In addition, there are numerous Notable Places, named for antecedents whose families selflessly gave their time and effort to better the world. Places in Lancaster and what is now Dauphin and Lebanon county, contain five towns named by ancestors: Waterford now Marietta and Anderson Ferry that were settled by James Anderson, Schoeneck from the George Schoeneck family, Bachmanville, and Enders. Additionally in the area are the Isaac LeFevre House, Christian Lehman Homestead, and the Herr Homestead, the latter of which holds the oldest surviving dwelling in Lancaster. Nearby the villages of Heilmandale and Bordnersville were settled by Adam Heilman and Balzer Bordner, and the St. Johns Quittaphilla and Tabor Reformed churches were founded by Conrad Bucher. Finally, there is Koons Park, the Henry Meiser Homestead, the Romberger-Stoever House, Wirth’s Salem Lutheran Church and Fort Zeller, erected by Heinrich Zeller and friends.

In Berks and Schuylkill, there is the town of Sheridan settled by Alexander Thompson, Kistler Creek named after the John Kistler family, as well as the Jacob Hottenstein Mansion and the Stub-Gruber House, overseen by Martin Stupp and Heinrich Gruber. The Christ Lutheran Church was founded by the Brossman family and the St. Johns Reeds Church, developed by Michael and Casper Reed, round out the county.

To the north-west, in Northumberland and what would become Union and Snyder Counties, there are numerous many place names such as Zerbe Township, Keefer’s Station, Reed’s Station, Deibler’s Gap & Dam, Kelly Crossroads and Township, and Herrold’s Island and Run, named for the Servis, Keefer, Reed, Deibler, Kelly and Herrold families. To the south in York and Adams County, the village Jacobus named for Jacob Geiselman, and three churches founded by kin: St. Lukes Stahleys Church (Lucas Raus), St. Johns Blymire Church (Peter Bleymeier), and Old St. Michael Conewago Church (George Bager).

Philadelphia and its environs host a plethora of family place names, including Wynnewood & other communities in area named for Thomas Wynne, Pennypacker Mills from the Henry Pennebecker family, Shoemakertown now Elkins Park settled by Sarah & son George Shoemaker, and Rittenhouse Square and Boon’s Island, each named, respectively, for William Rettinghaus and Anders Bonde. Historic homesteads in the area comprise the Deilman Kolb Homestead, the Thomas Livezey House (also Livesey Street & Livezey Lane), the Morton Homestead, and the Liberty Lot, built by Thomas Wynne, mentioned above, the very first brick house built in the Colonies. There are two surviving Inns that were run by ancestors, the Gable House overseen by Killian Gaugler and Philip Gable, and the Half Moon Inn owned by Joseph and Margaret Thornton.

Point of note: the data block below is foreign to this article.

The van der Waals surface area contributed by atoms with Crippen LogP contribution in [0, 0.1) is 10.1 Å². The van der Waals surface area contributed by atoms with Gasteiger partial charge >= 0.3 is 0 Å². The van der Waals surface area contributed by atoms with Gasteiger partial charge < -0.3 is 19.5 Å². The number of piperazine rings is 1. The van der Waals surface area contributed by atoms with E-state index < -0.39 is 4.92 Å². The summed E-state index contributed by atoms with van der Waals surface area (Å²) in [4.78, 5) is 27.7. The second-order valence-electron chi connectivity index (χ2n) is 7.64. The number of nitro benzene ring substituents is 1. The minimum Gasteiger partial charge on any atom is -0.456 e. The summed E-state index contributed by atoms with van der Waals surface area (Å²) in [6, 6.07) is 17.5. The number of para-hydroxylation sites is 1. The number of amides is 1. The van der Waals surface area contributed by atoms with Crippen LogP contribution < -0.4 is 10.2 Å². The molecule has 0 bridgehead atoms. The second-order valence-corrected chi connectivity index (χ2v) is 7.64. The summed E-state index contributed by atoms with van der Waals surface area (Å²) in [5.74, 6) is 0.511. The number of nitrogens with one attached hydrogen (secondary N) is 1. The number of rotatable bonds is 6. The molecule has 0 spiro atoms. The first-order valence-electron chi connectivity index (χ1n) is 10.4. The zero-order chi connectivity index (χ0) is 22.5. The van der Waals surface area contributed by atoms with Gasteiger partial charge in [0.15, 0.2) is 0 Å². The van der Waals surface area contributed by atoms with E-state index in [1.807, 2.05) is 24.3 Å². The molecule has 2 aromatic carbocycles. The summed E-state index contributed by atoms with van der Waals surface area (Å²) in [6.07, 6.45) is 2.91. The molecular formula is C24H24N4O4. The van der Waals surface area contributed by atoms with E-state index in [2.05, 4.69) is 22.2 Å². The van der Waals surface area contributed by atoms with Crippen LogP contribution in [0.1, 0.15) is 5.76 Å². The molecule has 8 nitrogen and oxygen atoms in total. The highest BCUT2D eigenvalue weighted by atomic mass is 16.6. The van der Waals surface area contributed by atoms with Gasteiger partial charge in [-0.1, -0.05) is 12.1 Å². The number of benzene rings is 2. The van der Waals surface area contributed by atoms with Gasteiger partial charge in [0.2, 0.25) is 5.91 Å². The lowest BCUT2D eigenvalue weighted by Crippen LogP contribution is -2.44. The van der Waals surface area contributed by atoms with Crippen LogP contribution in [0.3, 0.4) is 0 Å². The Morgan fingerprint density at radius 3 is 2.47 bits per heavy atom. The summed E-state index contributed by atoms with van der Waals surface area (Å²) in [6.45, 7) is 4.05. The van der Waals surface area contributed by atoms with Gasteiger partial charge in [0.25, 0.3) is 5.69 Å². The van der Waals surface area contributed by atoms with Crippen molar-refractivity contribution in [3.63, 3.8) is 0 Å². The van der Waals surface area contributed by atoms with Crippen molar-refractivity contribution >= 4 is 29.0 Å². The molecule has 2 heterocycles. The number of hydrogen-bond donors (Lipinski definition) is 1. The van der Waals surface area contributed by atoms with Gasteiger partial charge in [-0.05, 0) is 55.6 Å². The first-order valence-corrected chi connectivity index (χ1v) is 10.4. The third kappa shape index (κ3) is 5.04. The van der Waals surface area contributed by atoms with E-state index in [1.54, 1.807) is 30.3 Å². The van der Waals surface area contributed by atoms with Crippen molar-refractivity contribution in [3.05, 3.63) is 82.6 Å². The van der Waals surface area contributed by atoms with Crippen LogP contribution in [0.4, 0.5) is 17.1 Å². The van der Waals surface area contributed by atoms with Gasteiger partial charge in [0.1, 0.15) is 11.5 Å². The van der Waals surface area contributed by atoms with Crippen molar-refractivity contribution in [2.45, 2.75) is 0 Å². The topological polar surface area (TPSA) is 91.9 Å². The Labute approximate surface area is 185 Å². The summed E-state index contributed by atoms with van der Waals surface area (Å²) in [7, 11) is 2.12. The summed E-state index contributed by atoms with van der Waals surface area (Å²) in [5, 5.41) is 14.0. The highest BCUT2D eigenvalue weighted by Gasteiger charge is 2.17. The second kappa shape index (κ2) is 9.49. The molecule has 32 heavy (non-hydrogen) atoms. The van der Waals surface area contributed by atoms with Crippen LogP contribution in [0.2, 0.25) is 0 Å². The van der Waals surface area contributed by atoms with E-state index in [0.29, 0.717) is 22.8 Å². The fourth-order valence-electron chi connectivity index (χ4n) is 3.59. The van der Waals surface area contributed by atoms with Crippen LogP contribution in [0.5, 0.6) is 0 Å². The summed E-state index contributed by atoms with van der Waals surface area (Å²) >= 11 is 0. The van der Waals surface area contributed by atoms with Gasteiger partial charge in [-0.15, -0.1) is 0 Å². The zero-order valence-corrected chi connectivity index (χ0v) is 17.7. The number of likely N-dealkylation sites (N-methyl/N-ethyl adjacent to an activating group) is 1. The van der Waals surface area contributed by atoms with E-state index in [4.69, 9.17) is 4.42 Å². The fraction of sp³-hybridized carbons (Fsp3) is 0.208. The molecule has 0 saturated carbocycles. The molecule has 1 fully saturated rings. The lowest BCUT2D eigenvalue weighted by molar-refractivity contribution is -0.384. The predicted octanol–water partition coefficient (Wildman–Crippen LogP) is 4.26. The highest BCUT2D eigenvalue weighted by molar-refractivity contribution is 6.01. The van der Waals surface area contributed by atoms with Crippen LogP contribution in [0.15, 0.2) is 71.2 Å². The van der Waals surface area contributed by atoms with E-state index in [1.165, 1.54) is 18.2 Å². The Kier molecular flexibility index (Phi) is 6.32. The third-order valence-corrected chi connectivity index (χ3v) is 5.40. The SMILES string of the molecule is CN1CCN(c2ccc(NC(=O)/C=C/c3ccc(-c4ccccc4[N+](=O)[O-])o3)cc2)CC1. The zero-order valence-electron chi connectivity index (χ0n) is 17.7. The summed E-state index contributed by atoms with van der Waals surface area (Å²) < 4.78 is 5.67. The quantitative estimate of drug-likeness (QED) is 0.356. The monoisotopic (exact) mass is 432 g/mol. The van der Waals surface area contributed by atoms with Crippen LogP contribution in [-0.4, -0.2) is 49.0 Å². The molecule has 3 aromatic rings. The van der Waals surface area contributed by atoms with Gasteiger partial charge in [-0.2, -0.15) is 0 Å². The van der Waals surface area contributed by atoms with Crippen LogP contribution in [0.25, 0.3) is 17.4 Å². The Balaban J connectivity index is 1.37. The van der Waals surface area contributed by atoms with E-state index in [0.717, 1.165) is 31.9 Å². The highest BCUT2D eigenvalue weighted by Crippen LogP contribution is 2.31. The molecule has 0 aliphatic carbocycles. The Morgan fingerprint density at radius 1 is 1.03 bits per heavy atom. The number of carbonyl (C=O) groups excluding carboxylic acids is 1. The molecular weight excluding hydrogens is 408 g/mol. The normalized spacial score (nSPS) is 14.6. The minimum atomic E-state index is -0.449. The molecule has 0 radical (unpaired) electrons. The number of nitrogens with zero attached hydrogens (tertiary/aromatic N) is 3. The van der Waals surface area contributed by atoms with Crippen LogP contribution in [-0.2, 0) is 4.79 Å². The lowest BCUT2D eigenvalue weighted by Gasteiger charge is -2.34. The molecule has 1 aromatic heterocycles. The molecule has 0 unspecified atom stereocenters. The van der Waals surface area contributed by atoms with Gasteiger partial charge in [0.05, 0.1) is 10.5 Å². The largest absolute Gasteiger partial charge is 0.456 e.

East and north across the Delaware in Jersey, lies Flemington and The Fleming House, settled by Samuel Fleming, and three homesteads, The Edward Andrews House in Egg Harbor, the Nathaniel Bonnell House, the oldest surviving home in the town of Elizabeth, and the Melius-Bentley House, located in what is now Mt. Ross, New York.

So the point of this is not to show how notable these ancestors were—they were far from perfect and made mistakes along the way—but it’s to show what investment and hard work went into bridging racial, gender and religious differences to create a safe, free environment and ample opportunity for all. Living Americans can learn from their mistakes—and OUR mistakes—avoiding them and progressing even further. It also stands to show that it happened before, it can happen again. But the change starts with within each of us and our families, into our communities and to the elected officials—opening our minds and hearts to our neighbors and creating a better, safer world.